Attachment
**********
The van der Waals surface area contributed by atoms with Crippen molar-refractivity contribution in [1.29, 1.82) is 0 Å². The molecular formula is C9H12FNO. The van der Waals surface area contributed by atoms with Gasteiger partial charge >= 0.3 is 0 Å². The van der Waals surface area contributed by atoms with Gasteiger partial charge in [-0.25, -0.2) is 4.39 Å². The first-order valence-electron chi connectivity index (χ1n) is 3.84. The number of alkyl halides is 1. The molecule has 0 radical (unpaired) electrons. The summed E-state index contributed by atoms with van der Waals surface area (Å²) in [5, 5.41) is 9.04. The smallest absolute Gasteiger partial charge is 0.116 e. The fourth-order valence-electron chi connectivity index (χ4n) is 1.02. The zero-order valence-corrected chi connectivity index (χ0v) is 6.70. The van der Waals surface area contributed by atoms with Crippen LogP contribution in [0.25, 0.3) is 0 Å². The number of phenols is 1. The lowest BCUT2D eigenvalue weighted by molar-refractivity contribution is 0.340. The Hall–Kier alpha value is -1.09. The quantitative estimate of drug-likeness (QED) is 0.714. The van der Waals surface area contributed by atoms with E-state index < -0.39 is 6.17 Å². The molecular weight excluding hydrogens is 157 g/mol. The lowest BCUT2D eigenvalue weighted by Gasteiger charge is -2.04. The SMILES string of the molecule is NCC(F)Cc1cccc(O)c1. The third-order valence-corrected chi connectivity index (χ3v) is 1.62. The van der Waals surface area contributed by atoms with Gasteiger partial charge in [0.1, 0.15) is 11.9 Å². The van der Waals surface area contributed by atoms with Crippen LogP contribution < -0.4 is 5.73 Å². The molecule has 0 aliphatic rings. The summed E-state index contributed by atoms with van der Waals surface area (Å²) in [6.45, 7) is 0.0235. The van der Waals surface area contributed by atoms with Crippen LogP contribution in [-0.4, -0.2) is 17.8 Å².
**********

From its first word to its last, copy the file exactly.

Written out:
The van der Waals surface area contributed by atoms with Crippen molar-refractivity contribution in [1.29, 1.82) is 0 Å². The molecular formula is C9H12FNO. The van der Waals surface area contributed by atoms with Gasteiger partial charge >= 0.3 is 0 Å². The van der Waals surface area contributed by atoms with Gasteiger partial charge in [-0.25, -0.2) is 4.39 Å². The first-order valence-electron chi connectivity index (χ1n) is 3.84. The number of alkyl halides is 1. The molecule has 0 radical (unpaired) electrons. The summed E-state index contributed by atoms with van der Waals surface area (Å²) in [5, 5.41) is 9.04. The smallest absolute Gasteiger partial charge is 0.116 e. The fourth-order valence-electron chi connectivity index (χ4n) is 1.02. The zero-order valence-corrected chi connectivity index (χ0v) is 6.70. The van der Waals surface area contributed by atoms with Crippen LogP contribution in [0.25, 0.3) is 0 Å². The number of phenols is 1. The lowest BCUT2D eigenvalue weighted by molar-refractivity contribution is 0.340. The Hall–Kier alpha value is -1.09. The quantitative estimate of drug-likeness (QED) is 0.714. The van der Waals surface area contributed by atoms with E-state index < -0.39 is 6.17 Å². The molecular weight excluding hydrogens is 157 g/mol. The lowest BCUT2D eigenvalue weighted by Gasteiger charge is -2.04. The SMILES string of the molecule is NCC(F)Cc1cccc(O)c1. The third-order valence-corrected chi connectivity index (χ3v) is 1.62. The van der Waals surface area contributed by atoms with Gasteiger partial charge in [0.1, 0.15) is 11.9 Å². The van der Waals surface area contributed by atoms with Crippen LogP contribution < -0.4 is 5.73 Å². The molecule has 0 aliphatic rings. The summed E-state index contributed by atoms with van der Waals surface area (Å²) in [6.45, 7) is 0.0235. The van der Waals surface area contributed by atoms with Crippen LogP contribution in [-0.4, -0.2) is 17.8 Å².